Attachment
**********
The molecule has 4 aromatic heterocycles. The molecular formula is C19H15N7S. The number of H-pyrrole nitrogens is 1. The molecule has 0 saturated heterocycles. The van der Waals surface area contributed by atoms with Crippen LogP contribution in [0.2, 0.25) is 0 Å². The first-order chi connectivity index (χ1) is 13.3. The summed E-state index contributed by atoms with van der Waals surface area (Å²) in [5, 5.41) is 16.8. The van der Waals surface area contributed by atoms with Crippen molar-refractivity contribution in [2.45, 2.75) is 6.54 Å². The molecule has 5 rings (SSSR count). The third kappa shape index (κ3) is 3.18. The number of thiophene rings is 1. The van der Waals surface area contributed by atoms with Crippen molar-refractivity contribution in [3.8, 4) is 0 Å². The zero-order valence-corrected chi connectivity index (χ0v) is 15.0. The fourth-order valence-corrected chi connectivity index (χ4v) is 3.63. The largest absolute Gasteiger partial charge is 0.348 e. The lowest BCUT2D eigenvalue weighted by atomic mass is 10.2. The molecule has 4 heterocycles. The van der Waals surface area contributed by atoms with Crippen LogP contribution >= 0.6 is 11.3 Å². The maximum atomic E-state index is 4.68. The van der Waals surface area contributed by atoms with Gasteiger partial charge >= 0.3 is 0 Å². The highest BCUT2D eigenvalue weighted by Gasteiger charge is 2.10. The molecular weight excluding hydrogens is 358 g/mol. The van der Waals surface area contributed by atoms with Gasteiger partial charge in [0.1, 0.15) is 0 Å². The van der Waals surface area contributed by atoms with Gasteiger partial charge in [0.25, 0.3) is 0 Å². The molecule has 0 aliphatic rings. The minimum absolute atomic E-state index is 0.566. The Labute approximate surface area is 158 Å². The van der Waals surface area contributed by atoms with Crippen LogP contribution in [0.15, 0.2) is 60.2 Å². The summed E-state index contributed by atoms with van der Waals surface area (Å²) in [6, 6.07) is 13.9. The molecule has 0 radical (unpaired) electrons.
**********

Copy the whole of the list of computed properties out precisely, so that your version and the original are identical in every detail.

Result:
The molecule has 4 aromatic heterocycles. The molecular formula is C19H15N7S. The number of H-pyrrole nitrogens is 1. The molecule has 0 saturated heterocycles. The van der Waals surface area contributed by atoms with Crippen LogP contribution in [0.2, 0.25) is 0 Å². The first-order chi connectivity index (χ1) is 13.3. The summed E-state index contributed by atoms with van der Waals surface area (Å²) in [5, 5.41) is 16.8. The van der Waals surface area contributed by atoms with Crippen molar-refractivity contribution in [2.45, 2.75) is 6.54 Å². The molecule has 5 rings (SSSR count). The third kappa shape index (κ3) is 3.18. The number of thiophene rings is 1. The van der Waals surface area contributed by atoms with Crippen molar-refractivity contribution in [3.8, 4) is 0 Å². The zero-order valence-corrected chi connectivity index (χ0v) is 15.0. The fourth-order valence-corrected chi connectivity index (χ4v) is 3.63. The largest absolute Gasteiger partial charge is 0.348 e. The lowest BCUT2D eigenvalue weighted by atomic mass is 10.2. The molecule has 4 heterocycles. The van der Waals surface area contributed by atoms with Crippen LogP contribution >= 0.6 is 11.3 Å². The maximum atomic E-state index is 4.68. The van der Waals surface area contributed by atoms with Gasteiger partial charge >= 0.3 is 0 Å². The highest BCUT2D eigenvalue weighted by Gasteiger charge is 2.10. The molecular weight excluding hydrogens is 358 g/mol. The van der Waals surface area contributed by atoms with Gasteiger partial charge in [0.1, 0.15) is 0 Å². The van der Waals surface area contributed by atoms with Gasteiger partial charge in [0.25, 0.3) is 0 Å². The molecule has 0 aliphatic rings. The minimum absolute atomic E-state index is 0.566. The Labute approximate surface area is 158 Å². The van der Waals surface area contributed by atoms with Crippen LogP contribution in [0.15, 0.2) is 60.2 Å². The summed E-state index contributed by atoms with van der Waals surface area (Å²) in [6, 6.07) is 13.9. The molecule has 0 radical (unpaired) electrons.